By Gareth Vaughan
A joint venture between a bank and social networking behemoth Facebook could be a feature of the new banking digital age, according to auditing and financial advisory firm PwC.
PwC financial services partner Sam Shuttleworth told interest.co.nz in a Double Shot interview that adapting to the digital world is the major challenge looming for banks today.
Shuttleworth was speaking ahead of today's launch of the latest PwC bi-annual Banking Perspectives report entitled NZ banks go from strength to strength despite global uncertainties.
A shift to digital banking was being driven as digital native Generation Y enters the workforce expecting the world at their fingertips, now. It also comes with the banks covered by PwC's report - ANZ, ASB, BNZ, Westpac and Kiwibank - operating in a low, or no, growth environment. In the second-half of their 2011 financial years the five's combined lending portfolio slipped slightly to NZ$276.3 billion from NZ$276.4 billion.
Their net interest margin growth and tumbling impairments on loans which drove 2011 profits to record levels at ANZ and ASB and delivered strong profits at BNZ and Westpac won't continue, PwC says, meaning cost cutting and efficiency gains are in focus. And here, as well as wooing young customers, digital technology can lend a hand.
So what can we expect to see from the banks?
"Basically anything is open," Shuttleworth says. "It could be as simple as, every transaction for example, is sent to your Facebook or Twitter account so you know when something's being used."
"It may mean, for example, loyalty cards. Instead of swiping at the eftpos terminal, the banks have sophisticated tools that can identify you've just bought petrol from this petrol station, (and) that it's (a member of) a loyalty programme. Instantly that updates your account."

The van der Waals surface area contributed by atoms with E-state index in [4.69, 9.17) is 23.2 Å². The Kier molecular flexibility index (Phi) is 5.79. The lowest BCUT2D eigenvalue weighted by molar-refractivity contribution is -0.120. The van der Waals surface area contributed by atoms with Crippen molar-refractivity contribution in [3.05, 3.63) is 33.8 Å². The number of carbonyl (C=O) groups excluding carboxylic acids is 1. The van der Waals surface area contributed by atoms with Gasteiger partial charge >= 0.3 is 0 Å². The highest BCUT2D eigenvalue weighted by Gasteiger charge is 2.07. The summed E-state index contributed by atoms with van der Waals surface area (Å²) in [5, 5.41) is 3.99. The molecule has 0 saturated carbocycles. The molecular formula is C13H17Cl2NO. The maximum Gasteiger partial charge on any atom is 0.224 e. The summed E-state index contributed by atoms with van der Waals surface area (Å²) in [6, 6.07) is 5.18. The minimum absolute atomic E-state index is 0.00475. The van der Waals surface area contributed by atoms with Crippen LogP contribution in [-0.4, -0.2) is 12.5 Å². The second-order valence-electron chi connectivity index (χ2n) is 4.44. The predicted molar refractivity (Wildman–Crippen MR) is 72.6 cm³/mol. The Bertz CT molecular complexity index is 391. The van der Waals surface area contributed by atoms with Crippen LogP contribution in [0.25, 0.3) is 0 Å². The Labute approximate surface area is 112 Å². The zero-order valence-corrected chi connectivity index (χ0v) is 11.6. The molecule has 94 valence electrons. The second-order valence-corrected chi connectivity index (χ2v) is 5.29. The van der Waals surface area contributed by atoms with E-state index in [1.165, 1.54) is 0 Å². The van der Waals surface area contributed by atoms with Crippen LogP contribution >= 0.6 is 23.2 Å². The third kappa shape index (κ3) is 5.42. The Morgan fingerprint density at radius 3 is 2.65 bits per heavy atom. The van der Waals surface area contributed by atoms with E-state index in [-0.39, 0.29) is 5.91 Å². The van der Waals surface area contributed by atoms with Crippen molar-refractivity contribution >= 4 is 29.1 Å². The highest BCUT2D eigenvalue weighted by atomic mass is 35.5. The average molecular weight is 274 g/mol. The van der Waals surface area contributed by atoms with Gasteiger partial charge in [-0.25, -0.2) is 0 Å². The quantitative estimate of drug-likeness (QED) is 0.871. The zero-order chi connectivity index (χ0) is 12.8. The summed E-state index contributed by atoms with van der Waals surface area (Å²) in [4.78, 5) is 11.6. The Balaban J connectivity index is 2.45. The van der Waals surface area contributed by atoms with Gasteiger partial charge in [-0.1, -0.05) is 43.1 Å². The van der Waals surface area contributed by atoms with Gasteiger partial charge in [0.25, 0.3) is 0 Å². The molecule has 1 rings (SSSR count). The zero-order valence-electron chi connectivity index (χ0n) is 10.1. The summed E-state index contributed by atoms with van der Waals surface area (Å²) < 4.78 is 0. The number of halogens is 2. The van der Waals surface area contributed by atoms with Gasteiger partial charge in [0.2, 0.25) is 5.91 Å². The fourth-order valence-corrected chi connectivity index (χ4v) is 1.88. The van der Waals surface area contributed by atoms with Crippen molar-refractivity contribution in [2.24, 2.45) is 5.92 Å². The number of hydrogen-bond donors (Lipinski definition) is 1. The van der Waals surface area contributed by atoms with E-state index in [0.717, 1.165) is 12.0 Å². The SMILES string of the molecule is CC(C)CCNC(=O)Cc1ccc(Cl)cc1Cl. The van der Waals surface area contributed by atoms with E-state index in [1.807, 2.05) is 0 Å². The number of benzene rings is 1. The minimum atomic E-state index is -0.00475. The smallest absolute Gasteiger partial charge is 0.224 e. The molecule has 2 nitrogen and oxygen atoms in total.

One existing example of what Shuttleworth says we might see more of is BNZ's GlobalPlus credit cards and home loans. When a customer buys something with their GlobalPlus credit card, they earn Air New Zealand airpoints dollars. And with a GlobalPlus home loan, borrowers earn one airpoints dollar for every NZ$1,000 outstanding per year.
Facebook to muscle in on the banks?
But Shuttleworth suggests, things could go further than that as banks move to embrace the threat - or opportunities - of social media. Because the likes of Facebook, Google and Microsoft are just so big - Facebook has more than 800 million users - they could move into bank territory.
"They won't set up a bank to lend and do residential mortgages, but they could facilitate payments between members," says Shuttleworth. "And so therefore the bank as an intermediary could be left out of the equation. They've got the technology and the deep channels to do that."
To combat this threat, banks could align themselves with one of the big technology companies and establish a joint venture.
"To find innovation in this new age, you may need to look outside of the core bank. There's a lot of smart people who think differently in these technology companies," Shuttleworth added. "We're in this tipping point where digital technology will change the way that we've become accustomed to doing things."
Shuttleworth notes investment in key technology systems is required to ensure banks can progress their digital ambitions.
“Investment in and replacing key infrastructure systems will be costly, yet is vital if the banks wish to retain today’s technology savvy customers who expect banks to offer a 24-seven digital banking service."
"The traditional nine-to-five hours of the branch are increasingly incompatible with modern-day lifestyles," Shuttleworth says.
"However, we don’t believe this is the end of the Main Street branch as it’s still highly valued by many customers, and has an important role to play in attracting big-ticket business such as signing new mortgages, as well as increasing brand visibility."
Meanwhile, Shuttleworth points out the lack of lending growth means the banks have been able to self fund since the second-half of 2009 with their increase in retail deposit funding greater than their increase in lending.
"With no significant growth in lending likely, we expect the New Zealand majors to be able to continue to self fund in their 2012 financial years as deposit growth continues to outpace lending growth," Shuttleworth says.
PwC is auditor for ASB, Kiwibank and Westpac NZ.
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